The supporting tour saw the band concentrating on the old hits and ballads and ignoring the songs from their new record. Apparently now fated for a stagnant career on the revival circuit, the Walker Brothers lost heart and interest, compounded by Scott's increasing reluctance to sing live. By the end of 1978, now without a record deal, the group drifted apart again and Scott Walker started a three-year period with no record releases
In 1981, interest in Scott Walker's work was stimulated by the compilation 'Fire Escape in the Sky: The Godlike Genius of Scott Scott Walker', containing tracks selected by Julian Cope, which reached number 14 on the UK Independent Chart. Scott Walker subsequently signed with Virgin Records.
In 1984, Scott Walker released his first solo album in ten years, 'Climate of Hunter'. The album furthered the complex and unnerving approach Scott Walker had established on Nite Flights. Many of its eight songs lacked either titles or easily identifiable melody, with only Scott Walker's sonorous voice as the link to previous work. Like Nite Flights before it, Climate of Hunter was met with critical praise but low sales. Plans to tour were made but never came to fruition. A second album for Virgin was rumoured to be in the works but was abandoned after early sessions.
Scott Walker spent the late 1980s away from music, with only a brief cameo appearance in a 1987 Britvic TV advert to maintain his profile. He did not return to public attention until the early 1990s when his solo work and Walker Brothers was critically reappraised again. During this period Scott Walker's first four studio albums were issued on CD for the first time and the compilation album No Regrets – The Best of Scott Scott Walker and The Walker Brothers 1965–1976 hit number 4 on the UK Albums Chart. Scott Walker's own return to current active work was gradual and cautious. In 1992 he co-wrote and co-performed, with Goran Bregovic, the single "Man From Reno" for the soundtrack of the film Toxic Affair. Having signed to Fontana Records, he began work on a new album. In the meantime David Bowie covered Scott's song "Nite Flights" on his Black Tie White Noise album, which also contained the Scott Walker inspired 'You've Been Around'.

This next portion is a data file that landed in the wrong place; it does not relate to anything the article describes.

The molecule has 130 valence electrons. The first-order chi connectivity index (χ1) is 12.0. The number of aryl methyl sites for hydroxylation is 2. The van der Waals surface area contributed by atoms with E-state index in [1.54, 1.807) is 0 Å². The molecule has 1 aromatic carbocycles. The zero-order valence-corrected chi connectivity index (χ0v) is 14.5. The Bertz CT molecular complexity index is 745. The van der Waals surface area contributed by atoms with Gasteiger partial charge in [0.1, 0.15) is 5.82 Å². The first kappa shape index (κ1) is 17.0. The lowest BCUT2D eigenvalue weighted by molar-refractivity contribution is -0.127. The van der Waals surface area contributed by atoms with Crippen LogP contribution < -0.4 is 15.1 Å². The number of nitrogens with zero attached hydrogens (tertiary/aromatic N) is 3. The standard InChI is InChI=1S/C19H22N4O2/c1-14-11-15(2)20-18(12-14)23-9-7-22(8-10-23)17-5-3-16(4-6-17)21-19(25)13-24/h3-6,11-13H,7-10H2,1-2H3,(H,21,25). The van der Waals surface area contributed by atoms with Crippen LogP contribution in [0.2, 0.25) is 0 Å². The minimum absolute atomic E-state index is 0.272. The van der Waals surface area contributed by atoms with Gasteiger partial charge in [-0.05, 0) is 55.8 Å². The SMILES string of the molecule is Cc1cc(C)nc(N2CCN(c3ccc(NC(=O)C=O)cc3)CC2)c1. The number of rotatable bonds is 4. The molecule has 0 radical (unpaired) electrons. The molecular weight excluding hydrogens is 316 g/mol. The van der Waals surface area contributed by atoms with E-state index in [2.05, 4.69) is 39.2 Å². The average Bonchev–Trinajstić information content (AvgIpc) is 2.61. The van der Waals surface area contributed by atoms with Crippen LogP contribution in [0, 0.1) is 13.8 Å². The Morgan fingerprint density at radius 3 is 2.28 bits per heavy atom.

Tilt was released in 1995, developing and expanding the working methods explored on Climate of Hunter. Variously described as "an anti-matter collision of rock and modern classical music", as "Samuel Beckett at La Scala" and as "indescribably barren and unutterably bleak... the wind that buffets the gothic cathedrals of everyone's favorite nightmares", it was more consciously avant-garde than its predecessor with Scott Walker now revealed as a fully-fledged modernist composer. Although Scott Walker was backed by a full orchestra again, this time he was also accompanied by alarming percussion and industrial effects; and while album opener "Farmer in the City" was a melodic piece on which Scott Walker exercised his familiar ballad voice, the remaining pieces were harsh and demandingly avant-garde.
Lyrically, subject matter included the life and murder of Pier Paolo Pasolini (and his relationship with Ninetto Davoli), cockfighting, the First Gulf War, a conflation of the trials of Adolf Eichmann and Caroline of Brunswick, and a man talking to the corpse of Che Guevara.
In 1996, Scott Walker recorded the Bob Dylan song "I Threw It All Away" under the direction of Nick Cave for inclusion in the soundtrack for the film To Have and to Hold. In 1998, in a rare return to straightforward balladeering, he recorded the David Arnold song "Only Myself to Blame", for the soundtrack of the Bond film 'The World Is Not Enough' and also wrote and produced the soundtrack for the Léos Carax film 'Pola X', which was released as an album.
In 2000, Scott Walker curated the London South Bank Centre's annual summer live music festival, Meltdown, which has a tradition of celebrity curators. He did not perform at Meltdown himself, but wrote the music for the Richard Alston Dance Project item Thimblerigging.
In October 2003, Scott Walker was given an award for his contribution to music by Q magazine, presented by Jarvis Cocker of Pulp. He received a standing ovation at the presentation. This award had been presented only twice before, the first time to Phil Spector, and the second to Brian Eno. The release of a retrospective box set, 5 Easy Pieces, comprising five themed discs spanning Scott Walker's work with the Walker Brothers, his solo career (including film soundtrack work), and the two pieces composed for Ute Lemper, followed soon after. The British independent label 4AD Records signed Scott Walker in early 2004.